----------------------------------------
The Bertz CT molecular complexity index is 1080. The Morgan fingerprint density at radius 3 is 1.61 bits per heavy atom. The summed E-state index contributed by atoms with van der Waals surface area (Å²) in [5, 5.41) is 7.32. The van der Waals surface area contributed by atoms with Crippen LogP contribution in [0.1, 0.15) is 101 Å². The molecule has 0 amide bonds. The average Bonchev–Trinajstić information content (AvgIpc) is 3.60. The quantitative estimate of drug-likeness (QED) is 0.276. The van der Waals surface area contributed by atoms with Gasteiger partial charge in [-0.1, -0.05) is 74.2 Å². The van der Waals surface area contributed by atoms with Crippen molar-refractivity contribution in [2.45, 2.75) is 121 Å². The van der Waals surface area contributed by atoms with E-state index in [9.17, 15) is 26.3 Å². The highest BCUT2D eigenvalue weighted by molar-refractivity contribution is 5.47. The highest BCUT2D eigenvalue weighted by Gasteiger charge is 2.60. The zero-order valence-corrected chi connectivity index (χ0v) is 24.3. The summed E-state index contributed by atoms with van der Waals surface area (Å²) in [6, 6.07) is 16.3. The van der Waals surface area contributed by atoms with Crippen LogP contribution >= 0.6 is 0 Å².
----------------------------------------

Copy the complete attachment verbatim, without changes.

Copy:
The Bertz CT molecular complexity index is 1080. The Morgan fingerprint density at radius 3 is 1.61 bits per heavy atom. The summed E-state index contributed by atoms with van der Waals surface area (Å²) in [5, 5.41) is 7.32. The van der Waals surface area contributed by atoms with Crippen LogP contribution in [0.1, 0.15) is 101 Å². The molecule has 0 amide bonds. The average Bonchev–Trinajstić information content (AvgIpc) is 3.60. The quantitative estimate of drug-likeness (QED) is 0.276. The van der Waals surface area contributed by atoms with Gasteiger partial charge in [-0.1, -0.05) is 74.2 Å². The van der Waals surface area contributed by atoms with Crippen molar-refractivity contribution in [2.45, 2.75) is 121 Å². The van der Waals surface area contributed by atoms with E-state index in [9.17, 15) is 26.3 Å². The highest BCUT2D eigenvalue weighted by molar-refractivity contribution is 5.47. The highest BCUT2D eigenvalue weighted by Gasteiger charge is 2.60. The zero-order valence-corrected chi connectivity index (χ0v) is 24.3. The summed E-state index contributed by atoms with van der Waals surface area (Å²) in [6, 6.07) is 16.3. The van der Waals surface area contributed by atoms with Crippen LogP contribution >= 0.6 is 0 Å².